"I’m interested in understanding what can bring about a more equal society.” - Professor Nancy DiTomaso

Faculty Snapshot: Professor's research delves deeply into issues of inequality and diversity

Nancy DiTomaso

Distinguished professor, Management and Global Business

Expertise: Diversity, culture, inequality, management of knowledge-based organizations.

Rutgers Business School professor Nancy DiTomaso
Distinguished Professor Nancy DiTomaso.

New research: She has three new research projects in the works. The first explains how the boundaries by which we identify ourselves as different from others came about and why “difference makes a difference.” The second provides a framework for defining what competency in diversity and inclusion should entail so that managers and students have guidelines for developing their skills. And the third project examines whether people from different backgrounds actually think differently by analyzing differences in cognitive learning, communication styles, and cultural differences in a large sample of innovation team members.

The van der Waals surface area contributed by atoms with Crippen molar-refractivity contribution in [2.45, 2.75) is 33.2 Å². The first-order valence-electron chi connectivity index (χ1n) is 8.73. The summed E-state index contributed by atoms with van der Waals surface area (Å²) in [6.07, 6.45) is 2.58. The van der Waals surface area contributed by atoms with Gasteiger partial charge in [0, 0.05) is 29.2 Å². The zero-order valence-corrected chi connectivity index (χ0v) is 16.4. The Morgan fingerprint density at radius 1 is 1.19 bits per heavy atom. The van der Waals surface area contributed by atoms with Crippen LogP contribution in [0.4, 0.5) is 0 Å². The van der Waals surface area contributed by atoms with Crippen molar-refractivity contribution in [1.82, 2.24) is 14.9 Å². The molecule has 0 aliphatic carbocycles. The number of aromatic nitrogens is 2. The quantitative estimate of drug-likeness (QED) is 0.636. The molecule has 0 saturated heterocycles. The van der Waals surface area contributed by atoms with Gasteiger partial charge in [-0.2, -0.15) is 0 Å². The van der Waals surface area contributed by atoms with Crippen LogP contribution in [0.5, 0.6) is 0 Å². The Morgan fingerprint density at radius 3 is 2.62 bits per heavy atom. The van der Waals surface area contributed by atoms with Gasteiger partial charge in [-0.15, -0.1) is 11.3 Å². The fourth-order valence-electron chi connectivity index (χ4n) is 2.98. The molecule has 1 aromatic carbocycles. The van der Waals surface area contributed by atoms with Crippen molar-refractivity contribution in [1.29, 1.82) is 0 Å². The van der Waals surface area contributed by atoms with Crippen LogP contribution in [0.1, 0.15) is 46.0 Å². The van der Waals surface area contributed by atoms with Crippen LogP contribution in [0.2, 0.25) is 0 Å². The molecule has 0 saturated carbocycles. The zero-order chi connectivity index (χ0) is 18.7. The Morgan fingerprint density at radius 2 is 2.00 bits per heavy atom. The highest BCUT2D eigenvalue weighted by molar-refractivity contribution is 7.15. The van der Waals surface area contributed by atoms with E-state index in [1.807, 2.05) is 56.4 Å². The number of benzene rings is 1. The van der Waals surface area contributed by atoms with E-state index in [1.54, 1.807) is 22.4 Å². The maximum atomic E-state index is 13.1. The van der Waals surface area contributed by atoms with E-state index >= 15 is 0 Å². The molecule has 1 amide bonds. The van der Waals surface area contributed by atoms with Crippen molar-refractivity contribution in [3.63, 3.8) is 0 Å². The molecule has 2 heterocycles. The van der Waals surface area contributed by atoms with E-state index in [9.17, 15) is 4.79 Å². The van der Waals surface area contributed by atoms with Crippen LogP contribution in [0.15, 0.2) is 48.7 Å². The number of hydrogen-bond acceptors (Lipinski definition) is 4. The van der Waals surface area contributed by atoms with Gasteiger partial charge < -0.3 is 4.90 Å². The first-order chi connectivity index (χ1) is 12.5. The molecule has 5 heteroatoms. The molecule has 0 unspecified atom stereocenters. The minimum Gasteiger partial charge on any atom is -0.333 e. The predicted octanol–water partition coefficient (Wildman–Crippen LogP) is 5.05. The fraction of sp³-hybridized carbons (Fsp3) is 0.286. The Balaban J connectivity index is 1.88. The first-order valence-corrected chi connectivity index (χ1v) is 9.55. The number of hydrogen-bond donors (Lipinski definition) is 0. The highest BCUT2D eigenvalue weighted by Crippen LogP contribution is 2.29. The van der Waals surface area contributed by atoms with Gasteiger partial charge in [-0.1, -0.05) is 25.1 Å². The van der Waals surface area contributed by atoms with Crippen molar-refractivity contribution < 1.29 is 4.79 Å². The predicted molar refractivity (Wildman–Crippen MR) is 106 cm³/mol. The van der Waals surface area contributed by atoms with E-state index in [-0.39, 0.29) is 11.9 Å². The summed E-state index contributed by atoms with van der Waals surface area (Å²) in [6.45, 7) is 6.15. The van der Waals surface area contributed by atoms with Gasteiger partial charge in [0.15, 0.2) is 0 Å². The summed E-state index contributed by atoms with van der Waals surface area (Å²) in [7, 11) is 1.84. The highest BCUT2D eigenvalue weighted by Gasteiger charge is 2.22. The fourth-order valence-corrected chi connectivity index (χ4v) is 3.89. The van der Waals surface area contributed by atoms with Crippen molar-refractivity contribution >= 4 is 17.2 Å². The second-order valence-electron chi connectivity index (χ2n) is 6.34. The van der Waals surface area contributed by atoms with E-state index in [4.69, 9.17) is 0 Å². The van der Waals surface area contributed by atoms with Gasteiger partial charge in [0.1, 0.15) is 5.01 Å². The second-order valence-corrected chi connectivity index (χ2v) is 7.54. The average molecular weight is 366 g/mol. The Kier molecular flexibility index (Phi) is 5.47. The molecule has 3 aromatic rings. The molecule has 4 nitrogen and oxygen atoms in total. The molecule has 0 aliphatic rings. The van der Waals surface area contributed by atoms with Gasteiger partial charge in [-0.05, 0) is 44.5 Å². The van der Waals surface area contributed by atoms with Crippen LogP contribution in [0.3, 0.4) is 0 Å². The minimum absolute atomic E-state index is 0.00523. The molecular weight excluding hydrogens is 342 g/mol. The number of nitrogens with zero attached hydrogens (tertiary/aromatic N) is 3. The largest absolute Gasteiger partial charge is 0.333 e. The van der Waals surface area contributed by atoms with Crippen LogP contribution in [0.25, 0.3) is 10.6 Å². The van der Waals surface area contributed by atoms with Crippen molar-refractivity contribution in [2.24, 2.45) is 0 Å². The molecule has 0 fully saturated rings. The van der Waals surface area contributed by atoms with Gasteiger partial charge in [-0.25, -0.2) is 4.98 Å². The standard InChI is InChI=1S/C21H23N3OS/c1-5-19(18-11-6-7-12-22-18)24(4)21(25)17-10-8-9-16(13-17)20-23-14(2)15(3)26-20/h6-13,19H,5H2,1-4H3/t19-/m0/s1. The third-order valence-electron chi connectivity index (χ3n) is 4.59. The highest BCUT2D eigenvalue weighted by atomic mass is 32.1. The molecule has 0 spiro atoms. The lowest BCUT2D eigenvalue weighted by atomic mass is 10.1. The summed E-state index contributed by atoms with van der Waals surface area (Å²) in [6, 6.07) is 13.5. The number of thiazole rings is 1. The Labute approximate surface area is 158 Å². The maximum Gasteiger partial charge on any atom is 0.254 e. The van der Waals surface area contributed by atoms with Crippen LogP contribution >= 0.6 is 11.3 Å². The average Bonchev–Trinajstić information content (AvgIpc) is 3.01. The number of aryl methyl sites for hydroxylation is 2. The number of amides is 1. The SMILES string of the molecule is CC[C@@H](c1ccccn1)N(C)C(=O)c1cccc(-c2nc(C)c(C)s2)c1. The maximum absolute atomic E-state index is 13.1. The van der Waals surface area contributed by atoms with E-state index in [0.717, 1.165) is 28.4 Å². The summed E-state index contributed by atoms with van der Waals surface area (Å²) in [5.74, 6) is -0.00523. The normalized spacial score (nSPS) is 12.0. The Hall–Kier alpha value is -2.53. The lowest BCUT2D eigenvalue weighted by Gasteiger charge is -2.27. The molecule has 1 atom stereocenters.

Her influence: “The American Non-Dilemma: Racial Inequality without Racism,” a book she wrote in 2013, explores how racial inequality is reproduced in today’s society not through overt racism but through “opportunity hoarding.” The book won widespread recognition. The Society for the Study of Social Problems awarded it the prestigious C. Wright Mills Award and the American Sociological Association presented her with the 2014 Inequality, Poverty and Mobility Distinguished Book Award.

On research: “I’ve always thought about issues of equality. I’m interested in understanding what can bring about a more equal society.”

 Outside the classroom: She is a huge fan of Irish folk music and will travel to different cities to see Celtic Thunder when they are touring in the U.S. “I go to a lot of concerts.”

The most rewarding thing about academia: “It’s wonderful to be able to continue to learn meaningful things. It’s something very few people get to do.”

Quote: “I entered higher education because I wanted to make a difference in the world.”

Photo illustration credit: Anyaberkut/istock/Thinkstock

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